I understand there are those who believe that this is nothing more than artistic freedom of expression in action, and not intended as an attack on Christianity and Christian believers.  They are, of course, naive to the point of moral and intellectual blindness.  As proof, I offer this simple test:

Would that series, or one like it using the same production team, depict Mohammed in precisely and exactly the same way?

Of course it (and they) wouldn't.  They wouldn't dare, because they know the outraged reaction from the Islamic community would probably result in their deaths.  Similarly, no TV network I know of would dare broadcast such material, for fear of a similar reaction.

That makes the situation clear.  This isn't artistic expression at all.  So-called "artistic expression" that denigrates only one faith, and would not countenance denigrating another in the same way, is nothing more or less than bias.  The only reason such material is developed and broadcast is because of anti-Christian animus among all involved.  There is no other reason.  Period.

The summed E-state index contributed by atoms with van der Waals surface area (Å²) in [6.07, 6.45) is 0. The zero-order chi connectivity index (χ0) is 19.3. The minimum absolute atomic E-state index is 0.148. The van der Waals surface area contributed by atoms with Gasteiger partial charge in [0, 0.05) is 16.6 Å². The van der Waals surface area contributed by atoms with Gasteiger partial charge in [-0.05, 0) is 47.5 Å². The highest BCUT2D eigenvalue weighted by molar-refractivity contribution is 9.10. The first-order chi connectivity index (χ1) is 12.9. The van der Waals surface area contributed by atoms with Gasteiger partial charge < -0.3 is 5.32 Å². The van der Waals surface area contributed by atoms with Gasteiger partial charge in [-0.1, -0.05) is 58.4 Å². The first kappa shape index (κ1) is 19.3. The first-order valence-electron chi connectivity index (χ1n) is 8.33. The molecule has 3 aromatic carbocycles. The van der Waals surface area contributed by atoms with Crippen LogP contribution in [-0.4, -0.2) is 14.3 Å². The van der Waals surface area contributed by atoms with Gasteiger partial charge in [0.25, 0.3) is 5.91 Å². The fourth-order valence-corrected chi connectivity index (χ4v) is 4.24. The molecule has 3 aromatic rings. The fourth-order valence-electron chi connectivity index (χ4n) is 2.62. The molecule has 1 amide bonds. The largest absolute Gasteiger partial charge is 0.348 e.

As a Christian, I'm profoundly offended that anyone would produce such material.  However, my reaction will not be one of violence against them.  Instead, I'll pray for them, that perhaps what small shreds of conscience they have left may yet awaken them to the reality of their deeds, and lead them to remorse.

Nevertheless, I shall also exercise my rights as a consumer, and ensure that not a penny of my money goes to the acting and production team in any way whatsoever, in this series or in anything else they may make.  The same applies to any outlet offering air time to this travesty of entertainment.

I hope and trust that all Christians will adopt the same attitude.  If they wish to denigrate our faith so openly, and so disgustingly, the least we can do is see to it that they pay a price for it.  Note their names, and act accordingly.

Peter

Friday, August 25, 2017

Doofus Of The Day #972